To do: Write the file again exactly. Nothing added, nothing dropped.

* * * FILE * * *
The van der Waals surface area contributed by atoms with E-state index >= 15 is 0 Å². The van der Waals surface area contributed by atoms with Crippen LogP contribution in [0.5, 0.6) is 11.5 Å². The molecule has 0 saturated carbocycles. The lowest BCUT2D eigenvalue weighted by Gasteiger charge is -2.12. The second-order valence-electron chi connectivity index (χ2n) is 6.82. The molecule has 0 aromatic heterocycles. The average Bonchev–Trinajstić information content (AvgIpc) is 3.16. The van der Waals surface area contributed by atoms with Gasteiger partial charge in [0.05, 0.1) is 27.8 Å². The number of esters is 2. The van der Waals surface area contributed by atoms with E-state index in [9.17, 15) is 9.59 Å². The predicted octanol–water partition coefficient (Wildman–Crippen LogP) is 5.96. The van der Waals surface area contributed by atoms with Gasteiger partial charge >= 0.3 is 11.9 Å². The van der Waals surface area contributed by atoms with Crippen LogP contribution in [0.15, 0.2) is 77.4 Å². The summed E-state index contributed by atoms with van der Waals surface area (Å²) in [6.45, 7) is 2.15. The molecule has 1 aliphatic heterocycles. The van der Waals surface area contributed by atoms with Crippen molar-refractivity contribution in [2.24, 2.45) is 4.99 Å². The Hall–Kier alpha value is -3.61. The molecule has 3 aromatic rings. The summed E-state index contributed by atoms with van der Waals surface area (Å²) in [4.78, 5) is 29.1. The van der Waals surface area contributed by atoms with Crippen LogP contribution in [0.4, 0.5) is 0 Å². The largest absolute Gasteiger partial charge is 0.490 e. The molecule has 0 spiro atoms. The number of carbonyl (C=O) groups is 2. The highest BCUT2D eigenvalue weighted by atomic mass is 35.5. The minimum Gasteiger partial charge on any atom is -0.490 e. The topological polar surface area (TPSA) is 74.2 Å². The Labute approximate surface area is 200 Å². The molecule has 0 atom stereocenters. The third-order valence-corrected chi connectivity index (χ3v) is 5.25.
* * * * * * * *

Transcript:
The van der Waals surface area contributed by atoms with E-state index >= 15 is 0 Å². The van der Waals surface area contributed by atoms with Crippen LogP contribution in [0.5, 0.6) is 11.5 Å². The molecule has 0 saturated carbocycles. The lowest BCUT2D eigenvalue weighted by Gasteiger charge is -2.12. The second-order valence-electron chi connectivity index (χ2n) is 6.82. The molecule has 0 aromatic heterocycles. The average Bonchev–Trinajstić information content (AvgIpc) is 3.16. The van der Waals surface area contributed by atoms with Gasteiger partial charge in [0.05, 0.1) is 27.8 Å². The number of esters is 2. The van der Waals surface area contributed by atoms with E-state index in [9.17, 15) is 9.59 Å². The predicted octanol–water partition coefficient (Wildman–Crippen LogP) is 5.96. The van der Waals surface area contributed by atoms with Gasteiger partial charge >= 0.3 is 11.9 Å². The van der Waals surface area contributed by atoms with Crippen LogP contribution in [0.15, 0.2) is 77.4 Å². The summed E-state index contributed by atoms with van der Waals surface area (Å²) in [6.45, 7) is 2.15. The molecule has 1 aliphatic heterocycles. The van der Waals surface area contributed by atoms with Crippen molar-refractivity contribution in [2.24, 2.45) is 4.99 Å². The Hall–Kier alpha value is -3.61. The molecule has 3 aromatic rings. The summed E-state index contributed by atoms with van der Waals surface area (Å²) in [4.78, 5) is 29.1. The van der Waals surface area contributed by atoms with Crippen LogP contribution in [0.4, 0.5) is 0 Å². The largest absolute Gasteiger partial charge is 0.490 e. The molecule has 0 spiro atoms. The number of carbonyl (C=O) groups is 2. The highest BCUT2D eigenvalue weighted by atomic mass is 35.5. The minimum Gasteiger partial charge on any atom is -0.490 e. The topological polar surface area (TPSA) is 74.2 Å². The Labute approximate surface area is 200 Å². The molecule has 0 atom stereocenters. The third-order valence-corrected chi connectivity index (χ3v) is 5.25.